Triangulum is a small northern constellation whose three brightest stars, of third and fourth magnitude, form a nearly-isosceles long and narrow triangle.
Since any three points make up the corners of a triangle it is unsurprising, if somewhat unimaginative, to find a triangle among the constellations. Triangulum was known to the Greeks who called it Deltoton, for its shape resembled a capital delta. Aratus described it as an isosceles triangle, having two equal sides and a shorter third side. Eratosthenes said that it represented the Nile river delta. According to Hyginus, some people also saw it as the island of Sicily, which was originally known as Trinacria on account of its three promontories. Trinacria was the home of Ceres, goddess of agriculture. Triangulum contains M33, a galaxy in our Local Group, visible with binoculars.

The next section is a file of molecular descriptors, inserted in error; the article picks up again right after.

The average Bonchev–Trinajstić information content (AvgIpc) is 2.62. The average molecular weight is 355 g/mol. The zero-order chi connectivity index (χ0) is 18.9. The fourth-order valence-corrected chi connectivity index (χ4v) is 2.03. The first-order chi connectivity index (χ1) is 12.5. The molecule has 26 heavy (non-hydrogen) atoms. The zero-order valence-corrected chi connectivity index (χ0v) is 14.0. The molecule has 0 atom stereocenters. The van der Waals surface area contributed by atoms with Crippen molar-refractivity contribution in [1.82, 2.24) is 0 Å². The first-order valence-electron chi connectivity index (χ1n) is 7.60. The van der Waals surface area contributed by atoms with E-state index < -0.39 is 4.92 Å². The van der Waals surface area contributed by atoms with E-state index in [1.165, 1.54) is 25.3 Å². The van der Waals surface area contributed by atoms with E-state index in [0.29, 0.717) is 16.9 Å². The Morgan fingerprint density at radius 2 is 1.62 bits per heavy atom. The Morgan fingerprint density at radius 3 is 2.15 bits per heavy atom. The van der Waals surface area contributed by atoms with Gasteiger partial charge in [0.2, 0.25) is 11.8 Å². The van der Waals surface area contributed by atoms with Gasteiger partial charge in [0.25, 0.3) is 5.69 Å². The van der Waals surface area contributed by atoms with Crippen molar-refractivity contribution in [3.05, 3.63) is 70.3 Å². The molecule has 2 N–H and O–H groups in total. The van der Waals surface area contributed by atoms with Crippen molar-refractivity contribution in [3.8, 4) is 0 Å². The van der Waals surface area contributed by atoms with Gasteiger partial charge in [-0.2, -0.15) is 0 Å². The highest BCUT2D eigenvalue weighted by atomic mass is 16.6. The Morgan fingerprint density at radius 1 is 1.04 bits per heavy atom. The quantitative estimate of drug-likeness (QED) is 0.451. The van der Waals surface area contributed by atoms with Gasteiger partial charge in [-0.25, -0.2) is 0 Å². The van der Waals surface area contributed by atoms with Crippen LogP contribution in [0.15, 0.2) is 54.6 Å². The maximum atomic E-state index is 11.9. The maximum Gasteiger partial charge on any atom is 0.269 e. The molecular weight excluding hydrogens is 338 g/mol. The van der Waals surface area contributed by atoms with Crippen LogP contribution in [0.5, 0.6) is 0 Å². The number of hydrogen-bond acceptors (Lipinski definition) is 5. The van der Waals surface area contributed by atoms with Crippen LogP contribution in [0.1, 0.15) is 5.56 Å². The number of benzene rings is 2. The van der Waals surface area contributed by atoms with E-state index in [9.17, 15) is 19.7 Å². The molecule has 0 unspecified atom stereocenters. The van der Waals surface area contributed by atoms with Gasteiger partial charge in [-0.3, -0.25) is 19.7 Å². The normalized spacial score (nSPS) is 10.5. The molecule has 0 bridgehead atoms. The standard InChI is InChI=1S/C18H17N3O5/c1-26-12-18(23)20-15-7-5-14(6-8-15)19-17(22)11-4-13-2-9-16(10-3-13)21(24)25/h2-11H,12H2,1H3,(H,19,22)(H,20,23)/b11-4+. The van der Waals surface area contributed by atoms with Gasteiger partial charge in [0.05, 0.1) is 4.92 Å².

A smaller triangle, Triangulum Minus, was introduced in 1687 by the Polish astronomer Johannes Hevelius from three stars next to Triangulum. Triangulum Minus was shown on some maps, such as the one reproduced here, but has since fallen into disuse.